Lighting for a Mermaid: A Short Story

This is my short story Lighting for a Mermaid which was recently shortlisted for the Artificium ‘In Brief’ Winter competition.

Think of it as one last look back at Winter before the Spring begins.

Lighting for a Mermaid

It starts snowing as I cross the bridge. In a matter of minutes, the hard, uneven ground is concealed beneath banks of white. Damn. I don’t need this, not now. Some people find the snow beautiful. I don’t. I still miss the beach. The longs days of sunlight glinting on the surface of the water above me. I wasn’t made for the winter. I pull my heavy blue coat tighter around me. I bought it second hand months ago on a whim, from the market that used to set up on Sunday mornings. It was on the same day that I bought the lightsphere and, at the time, I was much more excited about that than I was the coat. It’s been sitting in the back of my wardrobe for months. Like the inevitable end of summer, I pushed it to the back of my mind. I’m grateful for it now. I’ve nothing else suitable for this weather. My shoes are on the verge of falling to bits. Every treacherous step I take could end in a fall.

There’s no-one else around. The few people who haven’t already left the town will all be indoors, waiting in the dark for their evening programmes to begin. The indistinct shapes all around me must be buildings. Perhaps they are houses with people inside. Some places still manage to maintain their electric lights but my home town long ago resigned itself to the pitch black nights. There’s just about enough power for the televisions. They at least help make the nights seem less brutal.

My sister, the big success of the family, lives in a district where they can even have lights on during the day. ‘It’s such a blessing Fi’ she said to me, on one of her occasional visits. ‘I give thanks to the universe for it every day’

She never asked me how I felt about the dark and the cold.

On and on. One foot in front of the other. I hope I’m still on the right road. I’m so scared of falling that I keep holding my breath until my chest aches. Part of me wants to get out the lightsphere but it’s too soon. I have to keep going.

The savage, biting wind seems to want to punish me just for being alive. I’m worried about the damage that it might do to my face. Will it ruin my scales? It took over a week for the surgeon to implant them all. Turquoise and topaz gleaming on my skin. Jewels for a girl who just wanted to live underwater. They’re my big hope now. The thing that might give me an advantage at the studio. I’ve heard that they are looking for someone a little bit different. Even in these times, people still want stars. And I can sing. Sort of. I used to write poetry as well but they’ll not be interested in that.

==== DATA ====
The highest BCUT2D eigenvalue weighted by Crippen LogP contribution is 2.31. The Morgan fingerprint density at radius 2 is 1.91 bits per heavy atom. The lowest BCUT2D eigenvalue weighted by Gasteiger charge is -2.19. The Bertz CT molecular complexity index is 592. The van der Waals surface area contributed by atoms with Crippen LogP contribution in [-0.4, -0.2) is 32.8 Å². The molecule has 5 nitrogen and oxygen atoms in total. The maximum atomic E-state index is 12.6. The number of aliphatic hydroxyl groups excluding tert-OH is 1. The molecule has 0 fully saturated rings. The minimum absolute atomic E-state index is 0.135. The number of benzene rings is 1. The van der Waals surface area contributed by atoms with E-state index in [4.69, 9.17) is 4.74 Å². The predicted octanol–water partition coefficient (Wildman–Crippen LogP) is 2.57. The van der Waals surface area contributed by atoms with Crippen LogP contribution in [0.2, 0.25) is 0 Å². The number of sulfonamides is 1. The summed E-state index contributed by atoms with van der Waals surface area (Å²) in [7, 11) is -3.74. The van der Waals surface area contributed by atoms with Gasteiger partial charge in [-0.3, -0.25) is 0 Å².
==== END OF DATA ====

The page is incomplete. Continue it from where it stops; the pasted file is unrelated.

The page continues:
My sister is a star. She has her own show, every Tuesday night, where she tells people to trust in the universe and to greet everything with love. She’s even popular in the regions where they’ve pretty much run out of food. Love, she says, will change the world. No-one ever asks her why we need love to change the world when the weather has already done it for us.

I never wanted to be famous. I was happy to stay at home and try to turn myself into a mermaid simply for the pleasure of it. But the sea has turned too cold for me to swim in and I need to survive. The auditions at the studio are my big chance to live through the winter.

I can’t see further than my arm’s length now. My aching legs seem to be moving independently of me and each other. I’m going to have to stop. Just for a few minutes.

I reach into the deep pockets of my coat, loving the tiny, precious patches of warmth they contain, until the fingers of my right hand find the lightsphere. I draw it out and hold the small golden globe close to my face.

The woman who sold it to me had also sold pills and herbs that could alter the way the world looked. I’d never had much need of those, but something about the lightsphere had caught my attention. She let me have it for less than the price of a cup of coffee.

I remember the words she told me to use. I also remember her warning but then I make myself forget it.

‘Let me in to the light’ I whisper, hardly recognising my own wheezing voice.

And then the darkness and the cold are gone. I am held, cradled by colour. There are pinks and greens and aquamarines flowing all around me. I hear pulsing, soaring music played without instruments and see all the gorgeous shapes of the sea. I am in so many happy places at once: In the depths of the ocean; holding a shell to my ear on a beach at dawn; dancing the night away in a club. And there is light. So much light. It caresses my skin, filling my eyes and mind with its dazzling brightness.

In the heart of the lightsphere, my poor, tired body is stripped away and given back to me re-made. The colours and music that surround me find a new harmony. At last, I am truly a mermaid swimming through light and sound. I could burst with the joy of it all and yet, in my mind, there is a wonderful calm. It seems like an eternity. It might only be a moment.

And then I am outside again. Cold and shivering, on a journey that, I know in my heart, I will never complete. The lightsphere is still held in my numb fingers. I return it to my pocket.

I must set out again.

It starts snowing as I cross the bridge.

Damian Mark Whittle



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